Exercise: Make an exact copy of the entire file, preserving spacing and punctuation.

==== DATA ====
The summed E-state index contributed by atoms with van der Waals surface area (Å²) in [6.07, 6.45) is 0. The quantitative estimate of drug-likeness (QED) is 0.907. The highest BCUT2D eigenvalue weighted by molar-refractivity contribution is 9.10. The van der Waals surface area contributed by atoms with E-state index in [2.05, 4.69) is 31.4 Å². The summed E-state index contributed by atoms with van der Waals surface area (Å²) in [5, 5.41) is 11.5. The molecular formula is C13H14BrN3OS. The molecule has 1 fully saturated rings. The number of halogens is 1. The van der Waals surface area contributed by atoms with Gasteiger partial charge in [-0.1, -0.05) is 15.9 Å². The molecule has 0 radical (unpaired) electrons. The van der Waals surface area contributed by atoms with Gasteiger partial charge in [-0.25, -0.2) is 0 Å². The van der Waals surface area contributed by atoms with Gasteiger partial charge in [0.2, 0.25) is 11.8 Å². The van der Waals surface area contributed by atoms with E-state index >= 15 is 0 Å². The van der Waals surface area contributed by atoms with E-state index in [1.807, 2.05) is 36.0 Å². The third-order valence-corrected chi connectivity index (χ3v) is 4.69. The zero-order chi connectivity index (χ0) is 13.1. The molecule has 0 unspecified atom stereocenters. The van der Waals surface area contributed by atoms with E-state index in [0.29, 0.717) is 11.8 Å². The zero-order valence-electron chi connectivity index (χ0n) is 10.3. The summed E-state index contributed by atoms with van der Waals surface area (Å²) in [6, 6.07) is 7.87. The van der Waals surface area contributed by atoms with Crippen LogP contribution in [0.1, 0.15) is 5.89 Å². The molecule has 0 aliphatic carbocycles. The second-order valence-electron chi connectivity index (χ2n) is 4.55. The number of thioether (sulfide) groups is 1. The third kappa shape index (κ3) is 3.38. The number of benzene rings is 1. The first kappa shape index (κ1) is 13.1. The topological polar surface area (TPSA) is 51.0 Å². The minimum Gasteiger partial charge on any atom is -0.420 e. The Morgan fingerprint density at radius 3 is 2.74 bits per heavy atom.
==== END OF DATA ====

The summed E-state index contributed by atoms with van der Waals surface area (Å²) in [6.07, 6.45) is 0. The quantitative estimate of drug-likeness (QED) is 0.907. The highest BCUT2D eigenvalue weighted by molar-refractivity contribution is 9.10. The van der Waals surface area contributed by atoms with E-state index in [2.05, 4.69) is 31.4 Å². The summed E-state index contributed by atoms with van der Waals surface area (Å²) in [5, 5.41) is 11.5. The molecular formula is C13H14BrN3OS. The molecule has 1 fully saturated rings. The number of halogens is 1. The van der Waals surface area contributed by atoms with Gasteiger partial charge in [-0.1, -0.05) is 15.9 Å². The molecule has 0 radical (unpaired) electrons. The van der Waals surface area contributed by atoms with Gasteiger partial charge in [-0.25, -0.2) is 0 Å². The van der Waals surface area contributed by atoms with Gasteiger partial charge in [0.2, 0.25) is 11.8 Å². The van der Waals surface area contributed by atoms with E-state index >= 15 is 0 Å². The van der Waals surface area contributed by atoms with E-state index in [1.807, 2.05) is 36.0 Å². The third-order valence-corrected chi connectivity index (χ3v) is 4.69. The zero-order chi connectivity index (χ0) is 13.1. The molecule has 0 unspecified atom stereocenters. The van der Waals surface area contributed by atoms with E-state index in [0.29, 0.717) is 11.8 Å². The zero-order valence-electron chi connectivity index (χ0n) is 10.3. The summed E-state index contributed by atoms with van der Waals surface area (Å²) in [6, 6.07) is 7.87. The van der Waals surface area contributed by atoms with Crippen LogP contribution in [0.1, 0.15) is 5.89 Å². The molecule has 0 aliphatic carbocycles. The second-order valence-electron chi connectivity index (χ2n) is 4.55. The number of thioether (sulfide) groups is 1. The third kappa shape index (κ3) is 3.38. The number of benzene rings is 1. The first kappa shape index (κ1) is 13.1. The topological polar surface area (TPSA) is 51.0 Å². The minimum Gasteiger partial charge on any atom is -0.420 e. The Morgan fingerprint density at radius 3 is 2.74 bits per heavy atom.